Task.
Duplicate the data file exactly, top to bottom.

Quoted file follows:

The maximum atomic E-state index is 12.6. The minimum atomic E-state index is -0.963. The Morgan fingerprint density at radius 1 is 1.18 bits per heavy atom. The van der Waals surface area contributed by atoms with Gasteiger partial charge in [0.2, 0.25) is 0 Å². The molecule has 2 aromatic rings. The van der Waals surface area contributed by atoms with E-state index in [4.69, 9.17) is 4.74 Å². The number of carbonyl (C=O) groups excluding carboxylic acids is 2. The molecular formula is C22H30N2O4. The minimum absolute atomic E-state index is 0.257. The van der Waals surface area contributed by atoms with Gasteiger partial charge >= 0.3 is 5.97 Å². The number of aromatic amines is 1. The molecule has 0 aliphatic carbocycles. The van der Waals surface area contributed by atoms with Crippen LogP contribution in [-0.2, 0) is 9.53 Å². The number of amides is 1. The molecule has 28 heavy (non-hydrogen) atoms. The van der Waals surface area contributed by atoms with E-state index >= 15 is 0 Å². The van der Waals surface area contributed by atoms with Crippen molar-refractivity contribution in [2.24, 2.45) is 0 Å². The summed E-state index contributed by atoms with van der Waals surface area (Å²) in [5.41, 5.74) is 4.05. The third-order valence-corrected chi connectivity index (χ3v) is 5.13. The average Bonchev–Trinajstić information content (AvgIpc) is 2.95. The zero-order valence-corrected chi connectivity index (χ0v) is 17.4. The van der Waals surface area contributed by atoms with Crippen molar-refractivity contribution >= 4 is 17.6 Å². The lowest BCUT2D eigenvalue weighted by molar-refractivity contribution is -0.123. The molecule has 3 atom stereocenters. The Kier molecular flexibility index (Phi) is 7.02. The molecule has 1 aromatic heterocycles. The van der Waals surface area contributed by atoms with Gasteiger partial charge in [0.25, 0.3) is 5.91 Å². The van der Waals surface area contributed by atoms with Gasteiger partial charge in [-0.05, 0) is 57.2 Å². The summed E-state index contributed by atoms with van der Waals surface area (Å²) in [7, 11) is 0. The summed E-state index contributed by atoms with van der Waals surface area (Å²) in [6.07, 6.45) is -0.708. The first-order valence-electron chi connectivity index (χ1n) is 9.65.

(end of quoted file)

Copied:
The maximum atomic E-state index is 12.6. The minimum atomic E-state index is -0.963. The Morgan fingerprint density at radius 1 is 1.18 bits per heavy atom. The van der Waals surface area contributed by atoms with Gasteiger partial charge in [0.2, 0.25) is 0 Å². The molecule has 2 aromatic rings. The van der Waals surface area contributed by atoms with E-state index in [4.69, 9.17) is 4.74 Å². The number of carbonyl (C=O) groups excluding carboxylic acids is 2. The molecular formula is C22H30N2O4. The minimum absolute atomic E-state index is 0.257. The van der Waals surface area contributed by atoms with Gasteiger partial charge >= 0.3 is 5.97 Å². The number of aromatic amines is 1. The molecule has 0 aliphatic carbocycles. The van der Waals surface area contributed by atoms with Crippen LogP contribution in [-0.2, 0) is 9.53 Å². The number of amides is 1. The molecule has 28 heavy (non-hydrogen) atoms. The van der Waals surface area contributed by atoms with E-state index >= 15 is 0 Å². The van der Waals surface area contributed by atoms with Crippen molar-refractivity contribution in [2.24, 2.45) is 0 Å². The summed E-state index contributed by atoms with van der Waals surface area (Å²) in [5.41, 5.74) is 4.05. The third-order valence-corrected chi connectivity index (χ3v) is 5.13. The average Bonchev–Trinajstić information content (AvgIpc) is 2.95. The zero-order valence-corrected chi connectivity index (χ0v) is 17.4. The van der Waals surface area contributed by atoms with Crippen molar-refractivity contribution >= 4 is 17.6 Å². The lowest BCUT2D eigenvalue weighted by molar-refractivity contribution is -0.123. The molecule has 3 atom stereocenters. The Kier molecular flexibility index (Phi) is 7.02. The molecule has 1 aromatic heterocycles. The van der Waals surface area contributed by atoms with Gasteiger partial charge in [0.25, 0.3) is 5.91 Å². The van der Waals surface area contributed by atoms with Gasteiger partial charge in [-0.05, 0) is 57.2 Å². The summed E-state index contributed by atoms with van der Waals surface area (Å²) in [7, 11) is 0. The summed E-state index contributed by atoms with van der Waals surface area (Å²) in [6.07, 6.45) is -0.708. The first-order valence-electron chi connectivity index (χ1n) is 9.65.